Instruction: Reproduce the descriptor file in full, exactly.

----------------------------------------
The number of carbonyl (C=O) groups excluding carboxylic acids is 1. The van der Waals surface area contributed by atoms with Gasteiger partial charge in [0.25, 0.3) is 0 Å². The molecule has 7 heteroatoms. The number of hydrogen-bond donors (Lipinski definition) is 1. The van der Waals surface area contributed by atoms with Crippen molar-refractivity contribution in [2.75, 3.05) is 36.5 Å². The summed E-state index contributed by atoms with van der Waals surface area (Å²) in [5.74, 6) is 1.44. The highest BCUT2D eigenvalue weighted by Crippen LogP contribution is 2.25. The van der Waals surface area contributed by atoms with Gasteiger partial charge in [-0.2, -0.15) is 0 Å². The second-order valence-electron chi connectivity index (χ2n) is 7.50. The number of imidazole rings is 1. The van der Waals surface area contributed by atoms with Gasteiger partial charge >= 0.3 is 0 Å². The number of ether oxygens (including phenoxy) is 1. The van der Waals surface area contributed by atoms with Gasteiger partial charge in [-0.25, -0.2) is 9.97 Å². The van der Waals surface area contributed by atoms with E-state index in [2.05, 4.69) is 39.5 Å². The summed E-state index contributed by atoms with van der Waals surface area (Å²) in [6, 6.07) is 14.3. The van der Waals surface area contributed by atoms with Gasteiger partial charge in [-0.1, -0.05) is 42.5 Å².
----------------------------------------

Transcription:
The number of carbonyl (C=O) groups excluding carboxylic acids is 1. The van der Waals surface area contributed by atoms with Gasteiger partial charge in [0.25, 0.3) is 0 Å². The molecule has 7 heteroatoms. The number of hydrogen-bond donors (Lipinski definition) is 1. The van der Waals surface area contributed by atoms with Crippen molar-refractivity contribution in [2.75, 3.05) is 36.5 Å². The summed E-state index contributed by atoms with van der Waals surface area (Å²) in [5.74, 6) is 1.44. The highest BCUT2D eigenvalue weighted by Crippen LogP contribution is 2.25. The van der Waals surface area contributed by atoms with Gasteiger partial charge in [-0.2, -0.15) is 0 Å². The second-order valence-electron chi connectivity index (χ2n) is 7.50. The number of imidazole rings is 1. The van der Waals surface area contributed by atoms with Gasteiger partial charge >= 0.3 is 0 Å². The number of ether oxygens (including phenoxy) is 1. The van der Waals surface area contributed by atoms with Gasteiger partial charge in [-0.25, -0.2) is 9.97 Å². The van der Waals surface area contributed by atoms with E-state index in [2.05, 4.69) is 39.5 Å². The summed E-state index contributed by atoms with van der Waals surface area (Å²) in [6, 6.07) is 14.3. The van der Waals surface area contributed by atoms with Gasteiger partial charge in [-0.1, -0.05) is 42.5 Å².